Strong Customer Authentication (SCA) is a requirement of the second Payment Services Directive (PSD2) in the UK and the EU. Aimed at securing online payments, consumers’ identities are verified with a two-factor authentication. This authentication will ask consumers to prove two of three factors:
However, as fraud prevention blocks some avenues of fraud and abuse, those aiming to do your business harm will aim to find another. It’s clear that payment SCA will change fraud pressure for businesses. Here, we explore factors that online merchants must consider in the new world of SCA and how to address modern ecommerce fraud.
SCA doesn’t cover all online payments. In fact, some payments are considered out of the scope of SCA regulation. This means that any payments that qualify as an out-of-scope transaction will not trigger a two-factor authentication check. These out-of-scope transactions include:
Merchants can expect to see fraudsters shift their efforts to these channels as they attempt to cause harm to businesses beyond SCA enforcement. The psychology of the situation is simple: when you make one channel of payment difficult to commit fraud, then fraudsters will find another. Which other channels will they use? Those that are not protected by SCA, of course.
Let’s look at OLO transactions as an example. This occurs when either the merchant’s acquiring bank or the consumer’s issuing bank is located outside the EU or the UK. A fraudster could purchase international credit card information on the dark web as the issuing bank would be outside the remit of SCA, purchasing through them as a foreign identity. This would be classed as an out-of-scope transaction, and their fraudulent purchase would be exempt from SCA.
As SCA changes the way that fraud will be attempted, it will also impact the liability of fraud. Just as there are out-of-scope transactions that do not require SCA, some in-scope transactions can be exempt from the regulation. This is because some transactions are classified as having a low risk of fraud. This includes low-value, regular, whitelisted, and low-risk transactions. Ultimately, these exemptions help the checkout to have less friction and boosts the customer experience. However, fraud can still occur under the exemptions.
PSD2 allows for certain in-scope transactions to be exempt from SCA. Exempting low-value, regular, whitelisted, and low-risk transactions can reduce friction for the customer. These exemptions are decided and applied by issuers and acquirers, but merchants can also play a hand in the outcome.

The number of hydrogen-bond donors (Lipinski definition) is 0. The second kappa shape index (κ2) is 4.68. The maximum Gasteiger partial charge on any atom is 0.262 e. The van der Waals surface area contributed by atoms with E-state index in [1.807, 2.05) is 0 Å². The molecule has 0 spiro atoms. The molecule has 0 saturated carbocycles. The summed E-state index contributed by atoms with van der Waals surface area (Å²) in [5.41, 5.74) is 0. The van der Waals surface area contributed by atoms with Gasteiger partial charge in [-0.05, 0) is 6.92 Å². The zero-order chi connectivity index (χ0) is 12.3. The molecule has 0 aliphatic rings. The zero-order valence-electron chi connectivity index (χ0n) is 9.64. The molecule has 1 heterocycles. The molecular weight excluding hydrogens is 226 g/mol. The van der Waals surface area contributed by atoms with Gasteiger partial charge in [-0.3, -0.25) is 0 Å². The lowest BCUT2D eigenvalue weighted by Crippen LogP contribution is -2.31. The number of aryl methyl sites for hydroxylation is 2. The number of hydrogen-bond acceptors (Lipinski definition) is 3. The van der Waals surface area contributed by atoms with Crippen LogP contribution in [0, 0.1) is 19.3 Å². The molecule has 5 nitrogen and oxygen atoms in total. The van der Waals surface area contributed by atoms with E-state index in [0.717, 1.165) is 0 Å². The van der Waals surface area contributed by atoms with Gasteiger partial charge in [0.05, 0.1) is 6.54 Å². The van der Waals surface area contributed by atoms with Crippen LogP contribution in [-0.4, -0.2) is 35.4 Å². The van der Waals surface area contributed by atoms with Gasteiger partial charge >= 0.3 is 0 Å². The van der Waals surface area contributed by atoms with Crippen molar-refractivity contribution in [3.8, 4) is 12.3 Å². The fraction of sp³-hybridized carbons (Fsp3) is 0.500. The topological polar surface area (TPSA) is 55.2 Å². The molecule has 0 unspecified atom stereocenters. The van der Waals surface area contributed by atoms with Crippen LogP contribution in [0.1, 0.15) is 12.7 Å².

However, if a retailer utilses an exemption strategy as part of their SCA strategy, the liability for those exempted transactions will lie with the retailer. When a fraudulent transaction occurs, your business could be losing money. It’s essential to incorporate other fraud detection programmes in place to avoid this.
Don’t be fooled by the name; friendly fraud can hurt just as bad as any other. This type of fraud occurs when a genuine consumer makes a claim to their issuing bank that is false. These could involve the customer claiming:
Friendly fraud occurs when these claims are falsified, and they can cost businesses a significant portion of their revenue. Interestingly, The Consumer Abuse Index states that non-payments fraud has increased five-fold during the COVID-19 pandemic. Worryingly, the index shows just how commonplace abuse is among shoppers. 36 per cent of UK shoppers have claimed that a legitimate charge on their account was fraudulent. Meanwhile, 30 per cent have falsely claimed that an item hadn’t arrived. Before the pandemic, only 14 per cent had said the same – less than half of its current levels.
SCA is out of scope for this type of fraud because most orders will look legitimate when they are made as a genuine consumer isn’t hiding behind a false identity with friendly fraud.
Merchants must consider other fraud solutions to avoid friendly fraud. Fraud prevention platforms that utilise historic shopping data can identify consumers that are more likely to commit friendly fraud, prevent them from doing it again, and remove liabilities of chargebacks for merchants.
Transaction risk analysis
Removing the friction caused by SCA will involve creating a seamless authentication strategy. Seeking out exemptions is the best way to remove the need for SCA and reduce consumer touchpoints that may lead to cart abandonment.
Transaction risk analysis (TRA) is one effective method carried out by issuers and acquirers that identities low-risk transactions and exempts them from SCA. Transactions go under a real-time, dynamic evaluation of various risk factors, verifying the identity of consumers and assessing their fraud risk.
However, to be eligible for a TRA, merchants’ fraud rate must remain below a specific threshold. If your fraud rates rise, so does a PSP’s appetite to authorise an exemption – it's bad news all around. Merchants could even be hit with financial penalties as a result.
To be eligible for exemptions as part of TRA, merchants must adopt an effective fraud prevention strategy that first reduces their fraud rate before accessing more frictionless checkout experiences. The lower your fraud rate, the more opportunities, the easier the checkout, and the better experience your customers will have.
Fraud is changing with SCA regulations. Fraudsters will continually find new ways to harm your business, but proactive merchants are utilising more effective fraud prevention methods. A solid fraud prevention strategy can help reduce your fraud rates, improve the customer experience, and boost your revenue.